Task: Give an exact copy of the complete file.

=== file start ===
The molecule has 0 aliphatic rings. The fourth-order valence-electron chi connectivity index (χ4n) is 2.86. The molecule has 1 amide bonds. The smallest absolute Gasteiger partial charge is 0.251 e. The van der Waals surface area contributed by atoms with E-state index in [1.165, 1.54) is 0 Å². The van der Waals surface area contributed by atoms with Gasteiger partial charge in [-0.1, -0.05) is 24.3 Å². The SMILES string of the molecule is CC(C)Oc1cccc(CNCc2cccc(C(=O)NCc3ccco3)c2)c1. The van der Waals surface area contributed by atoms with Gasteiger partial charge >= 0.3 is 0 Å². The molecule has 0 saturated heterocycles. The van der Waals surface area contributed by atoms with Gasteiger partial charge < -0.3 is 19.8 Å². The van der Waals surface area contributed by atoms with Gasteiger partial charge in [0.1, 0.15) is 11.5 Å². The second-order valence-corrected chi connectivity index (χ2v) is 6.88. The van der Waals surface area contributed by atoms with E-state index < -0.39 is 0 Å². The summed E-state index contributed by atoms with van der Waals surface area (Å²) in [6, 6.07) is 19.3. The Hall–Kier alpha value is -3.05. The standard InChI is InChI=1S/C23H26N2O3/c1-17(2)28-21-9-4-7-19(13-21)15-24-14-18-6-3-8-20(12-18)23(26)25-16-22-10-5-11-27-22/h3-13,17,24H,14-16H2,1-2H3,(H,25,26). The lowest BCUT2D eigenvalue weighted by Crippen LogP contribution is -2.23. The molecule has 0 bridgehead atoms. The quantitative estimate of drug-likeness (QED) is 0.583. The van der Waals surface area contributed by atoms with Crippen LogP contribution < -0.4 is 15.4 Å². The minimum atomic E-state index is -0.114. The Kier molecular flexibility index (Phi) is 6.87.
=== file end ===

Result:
The molecule has 0 aliphatic rings. The fourth-order valence-electron chi connectivity index (χ4n) is 2.86. The molecule has 1 amide bonds. The smallest absolute Gasteiger partial charge is 0.251 e. The van der Waals surface area contributed by atoms with E-state index in [1.165, 1.54) is 0 Å². The van der Waals surface area contributed by atoms with Gasteiger partial charge in [-0.1, -0.05) is 24.3 Å². The SMILES string of the molecule is CC(C)Oc1cccc(CNCc2cccc(C(=O)NCc3ccco3)c2)c1. The van der Waals surface area contributed by atoms with Gasteiger partial charge >= 0.3 is 0 Å². The molecule has 0 saturated heterocycles. The van der Waals surface area contributed by atoms with Gasteiger partial charge < -0.3 is 19.8 Å². The van der Waals surface area contributed by atoms with Gasteiger partial charge in [0.1, 0.15) is 11.5 Å². The second-order valence-corrected chi connectivity index (χ2v) is 6.88. The van der Waals surface area contributed by atoms with E-state index < -0.39 is 0 Å². The summed E-state index contributed by atoms with van der Waals surface area (Å²) in [6, 6.07) is 19.3. The Hall–Kier alpha value is -3.05. The standard InChI is InChI=1S/C23H26N2O3/c1-17(2)28-21-9-4-7-19(13-21)15-24-14-18-6-3-8-20(12-18)23(26)25-16-22-10-5-11-27-22/h3-13,17,24H,14-16H2,1-2H3,(H,25,26). The lowest BCUT2D eigenvalue weighted by Crippen LogP contribution is -2.23. The molecule has 0 bridgehead atoms. The quantitative estimate of drug-likeness (QED) is 0.583. The van der Waals surface area contributed by atoms with Crippen LogP contribution < -0.4 is 15.4 Å². The minimum atomic E-state index is -0.114. The Kier molecular flexibility index (Phi) is 6.87.